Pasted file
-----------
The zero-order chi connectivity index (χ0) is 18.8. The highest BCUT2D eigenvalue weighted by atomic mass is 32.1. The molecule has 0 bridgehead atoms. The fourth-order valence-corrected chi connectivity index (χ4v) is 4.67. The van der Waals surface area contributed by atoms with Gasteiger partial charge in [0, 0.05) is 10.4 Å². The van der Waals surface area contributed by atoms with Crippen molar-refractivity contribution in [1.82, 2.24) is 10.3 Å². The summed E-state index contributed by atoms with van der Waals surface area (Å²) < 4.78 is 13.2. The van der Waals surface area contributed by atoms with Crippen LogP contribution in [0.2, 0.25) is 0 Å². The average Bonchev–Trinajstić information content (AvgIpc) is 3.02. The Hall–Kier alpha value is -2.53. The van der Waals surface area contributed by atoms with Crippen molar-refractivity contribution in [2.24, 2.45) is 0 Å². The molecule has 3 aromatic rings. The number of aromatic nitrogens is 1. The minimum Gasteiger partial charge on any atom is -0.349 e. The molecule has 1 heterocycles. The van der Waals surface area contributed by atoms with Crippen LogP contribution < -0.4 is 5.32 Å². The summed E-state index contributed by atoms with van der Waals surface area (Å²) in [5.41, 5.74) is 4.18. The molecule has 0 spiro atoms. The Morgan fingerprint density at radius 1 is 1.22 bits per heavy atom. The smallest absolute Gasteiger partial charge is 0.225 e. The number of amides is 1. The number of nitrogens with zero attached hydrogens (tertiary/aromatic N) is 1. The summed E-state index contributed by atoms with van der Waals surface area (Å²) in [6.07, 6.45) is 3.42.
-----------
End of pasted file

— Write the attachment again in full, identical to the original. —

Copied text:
The zero-order chi connectivity index (χ0) is 18.8. The highest BCUT2D eigenvalue weighted by atomic mass is 32.1. The molecule has 0 bridgehead atoms. The fourth-order valence-corrected chi connectivity index (χ4v) is 4.67. The van der Waals surface area contributed by atoms with Gasteiger partial charge in [0, 0.05) is 10.4 Å². The van der Waals surface area contributed by atoms with Crippen molar-refractivity contribution in [1.82, 2.24) is 10.3 Å². The summed E-state index contributed by atoms with van der Waals surface area (Å²) < 4.78 is 13.2. The van der Waals surface area contributed by atoms with Crippen LogP contribution in [0.2, 0.25) is 0 Å². The average Bonchev–Trinajstić information content (AvgIpc) is 3.02. The Hall–Kier alpha value is -2.53. The van der Waals surface area contributed by atoms with Crippen molar-refractivity contribution in [2.24, 2.45) is 0 Å². The molecule has 3 aromatic rings. The number of aromatic nitrogens is 1. The minimum Gasteiger partial charge on any atom is -0.349 e. The molecule has 1 heterocycles. The van der Waals surface area contributed by atoms with Crippen LogP contribution < -0.4 is 5.32 Å². The summed E-state index contributed by atoms with van der Waals surface area (Å²) in [5.41, 5.74) is 4.18. The molecule has 0 spiro atoms. The Morgan fingerprint density at radius 1 is 1.22 bits per heavy atom. The smallest absolute Gasteiger partial charge is 0.225 e. The number of amides is 1. The number of nitrogens with zero attached hydrogens (tertiary/aromatic N) is 1. The summed E-state index contributed by atoms with van der Waals surface area (Å²) in [6.07, 6.45) is 3.42.